Valuation of Nonlisted Companies in Emerging Markets

Rapid changes are taking place in the economies of these countries and they provide a wonderful ground for investors to reap huge benefits. When compared to the developed world, the return on investment in these economies is higher and faster, as the rate of industrialization and growth in niche sectors is rapid.
While we talk of investment, we have to distinguish between investment in listed companies and non-listed companies in these emerging economies. There is a difference in the way investments and returns are made in listed and non-listed companies. While listed companies are governed by stringent rules dictated by the respective governments, non-listed companies enjoy a certain degree of autonomy in their operations. There is a difference in the valuations of these non listed companies as compared to the listed companies. It is very important to critically examine the valuations of these non-listed companies in emerging markets, before a foreign or even a domestic investor puts in his capital.
In the International Experts Meeting on Corporate Governance of non Listed Companies, held in Istanbul, Turkey on 19-29 April, 2005, a large number of policy makers, business leaders and other experts deliberated on the issues of corporate governance of non listed companies, namely different ownerships, sourcing of capital, transparency requirements, professional management and the role of the policy makers in ensuring the above-mentioned factors. This meeting was organized by the OECD and had participants from 36 countries1.The group concluded that there was a need for better corporate governance, meeting compliances, increase in size and capital ploughed in, transparency and working towards shareholders’ benefit in non listed companies in the emerging markets to help the economy which, in many case was dependent on the success of these family-owned entities.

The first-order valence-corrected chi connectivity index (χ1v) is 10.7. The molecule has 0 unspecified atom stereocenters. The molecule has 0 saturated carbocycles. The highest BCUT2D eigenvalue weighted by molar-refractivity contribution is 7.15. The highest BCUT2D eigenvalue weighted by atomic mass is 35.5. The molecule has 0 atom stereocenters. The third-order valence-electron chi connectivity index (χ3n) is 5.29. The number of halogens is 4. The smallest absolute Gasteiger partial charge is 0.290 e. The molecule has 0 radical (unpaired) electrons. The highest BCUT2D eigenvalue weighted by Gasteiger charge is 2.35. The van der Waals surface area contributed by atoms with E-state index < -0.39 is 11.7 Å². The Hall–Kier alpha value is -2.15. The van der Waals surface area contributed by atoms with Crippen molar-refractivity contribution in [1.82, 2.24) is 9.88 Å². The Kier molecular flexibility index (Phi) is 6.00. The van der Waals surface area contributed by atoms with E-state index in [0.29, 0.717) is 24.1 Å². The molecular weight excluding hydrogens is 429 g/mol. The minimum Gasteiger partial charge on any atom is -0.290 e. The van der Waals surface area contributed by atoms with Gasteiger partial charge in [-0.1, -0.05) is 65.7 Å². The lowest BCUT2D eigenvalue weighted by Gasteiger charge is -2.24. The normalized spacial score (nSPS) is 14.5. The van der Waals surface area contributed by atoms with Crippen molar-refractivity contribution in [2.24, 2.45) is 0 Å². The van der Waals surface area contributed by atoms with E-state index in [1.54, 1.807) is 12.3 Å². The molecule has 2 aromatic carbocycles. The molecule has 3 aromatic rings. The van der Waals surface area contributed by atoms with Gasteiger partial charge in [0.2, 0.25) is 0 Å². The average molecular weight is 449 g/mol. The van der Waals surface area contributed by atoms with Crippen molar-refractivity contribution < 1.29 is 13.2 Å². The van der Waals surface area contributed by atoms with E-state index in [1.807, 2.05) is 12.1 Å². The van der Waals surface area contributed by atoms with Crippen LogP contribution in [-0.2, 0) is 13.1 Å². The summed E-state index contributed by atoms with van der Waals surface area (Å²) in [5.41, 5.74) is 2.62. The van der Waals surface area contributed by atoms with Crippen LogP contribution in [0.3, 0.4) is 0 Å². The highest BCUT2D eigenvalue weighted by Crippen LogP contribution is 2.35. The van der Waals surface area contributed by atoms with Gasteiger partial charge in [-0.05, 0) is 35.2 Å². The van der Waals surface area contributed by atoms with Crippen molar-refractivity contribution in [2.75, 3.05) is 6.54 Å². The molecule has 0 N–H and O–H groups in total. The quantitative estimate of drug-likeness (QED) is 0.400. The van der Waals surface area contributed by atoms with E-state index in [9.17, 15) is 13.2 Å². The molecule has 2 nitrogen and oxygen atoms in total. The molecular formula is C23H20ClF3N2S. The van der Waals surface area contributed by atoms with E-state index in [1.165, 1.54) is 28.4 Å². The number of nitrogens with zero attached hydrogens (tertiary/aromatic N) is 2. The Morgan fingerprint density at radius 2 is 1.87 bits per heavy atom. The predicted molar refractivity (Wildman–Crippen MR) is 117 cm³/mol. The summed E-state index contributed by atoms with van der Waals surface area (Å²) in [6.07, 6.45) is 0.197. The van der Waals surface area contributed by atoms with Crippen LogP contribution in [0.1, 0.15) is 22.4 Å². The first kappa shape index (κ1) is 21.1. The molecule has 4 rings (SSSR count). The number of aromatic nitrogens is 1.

In another study conducted in Chile, it was found that in some case, there is a conflict of interests between controlling and minority stakeholders. Pyramids seem to be an effective way of separating cash from controlling rights. This is an effective way for economic groups to exercise control over productive assets and to establish internal capital mechanisms that can compensate for poorly developed formal markets. However, establishment of pyramids could be detrimental to the market value of companies and to the economy of the country as well2.
Research Process
After reviewing the available literature, it seems logical to go about the research process by undertaking a study of non- listed companies in emerging markets, the main examples being China, India, Russia, Brazil. This would represent almost the majority of the developing world.
A relative analysis of company ownership, cost of capital, cost of resources, market valuations, professional management, corporate governance and popularity on the local and international stock markets could be carried out. Two cases per country: one of a listed company and another of a non-listed company could be compared and the discussions and results arrived at. A study of each country’s policies in the area of listed and non-listed companies would also have to be undertaken, and the need for improvement/change in